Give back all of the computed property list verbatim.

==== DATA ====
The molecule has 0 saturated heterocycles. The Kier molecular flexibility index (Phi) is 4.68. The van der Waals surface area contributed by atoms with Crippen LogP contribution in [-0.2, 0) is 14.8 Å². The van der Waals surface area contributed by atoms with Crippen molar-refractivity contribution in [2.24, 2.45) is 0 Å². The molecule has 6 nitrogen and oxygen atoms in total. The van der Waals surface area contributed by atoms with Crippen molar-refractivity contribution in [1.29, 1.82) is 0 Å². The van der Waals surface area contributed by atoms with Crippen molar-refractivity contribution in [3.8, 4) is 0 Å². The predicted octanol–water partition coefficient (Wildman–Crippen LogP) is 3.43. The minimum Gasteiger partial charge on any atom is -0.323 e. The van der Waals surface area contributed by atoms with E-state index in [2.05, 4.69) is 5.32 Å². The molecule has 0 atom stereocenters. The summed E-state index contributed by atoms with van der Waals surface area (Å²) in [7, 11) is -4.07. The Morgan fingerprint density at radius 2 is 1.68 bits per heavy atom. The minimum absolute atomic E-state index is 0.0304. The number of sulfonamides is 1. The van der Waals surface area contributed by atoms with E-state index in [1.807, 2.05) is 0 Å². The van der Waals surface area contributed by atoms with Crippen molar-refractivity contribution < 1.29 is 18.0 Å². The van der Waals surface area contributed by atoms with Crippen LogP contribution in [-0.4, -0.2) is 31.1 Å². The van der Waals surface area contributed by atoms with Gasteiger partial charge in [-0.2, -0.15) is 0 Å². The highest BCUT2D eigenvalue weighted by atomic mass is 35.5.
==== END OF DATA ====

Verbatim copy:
The molecule has 0 saturated heterocycles. The Kier molecular flexibility index (Phi) is 4.68. The van der Waals surface area contributed by atoms with Crippen LogP contribution in [-0.2, 0) is 14.8 Å². The van der Waals surface area contributed by atoms with Crippen molar-refractivity contribution in [2.24, 2.45) is 0 Å². The molecule has 6 nitrogen and oxygen atoms in total. The van der Waals surface area contributed by atoms with Crippen molar-refractivity contribution in [1.29, 1.82) is 0 Å². The van der Waals surface area contributed by atoms with Crippen molar-refractivity contribution in [3.8, 4) is 0 Å². The predicted octanol–water partition coefficient (Wildman–Crippen LogP) is 3.43. The minimum Gasteiger partial charge on any atom is -0.323 e. The van der Waals surface area contributed by atoms with E-state index in [2.05, 4.69) is 5.32 Å². The molecule has 0 atom stereocenters. The summed E-state index contributed by atoms with van der Waals surface area (Å²) in [7, 11) is -4.07. The Morgan fingerprint density at radius 2 is 1.68 bits per heavy atom. The minimum absolute atomic E-state index is 0.0304. The number of sulfonamides is 1. The van der Waals surface area contributed by atoms with E-state index in [1.807, 2.05) is 0 Å². The van der Waals surface area contributed by atoms with Crippen molar-refractivity contribution < 1.29 is 18.0 Å². The van der Waals surface area contributed by atoms with Crippen LogP contribution in [-0.4, -0.2) is 31.1 Å². The van der Waals surface area contributed by atoms with Gasteiger partial charge in [-0.2, -0.15) is 0 Å². The highest BCUT2D eigenvalue weighted by atomic mass is 35.5.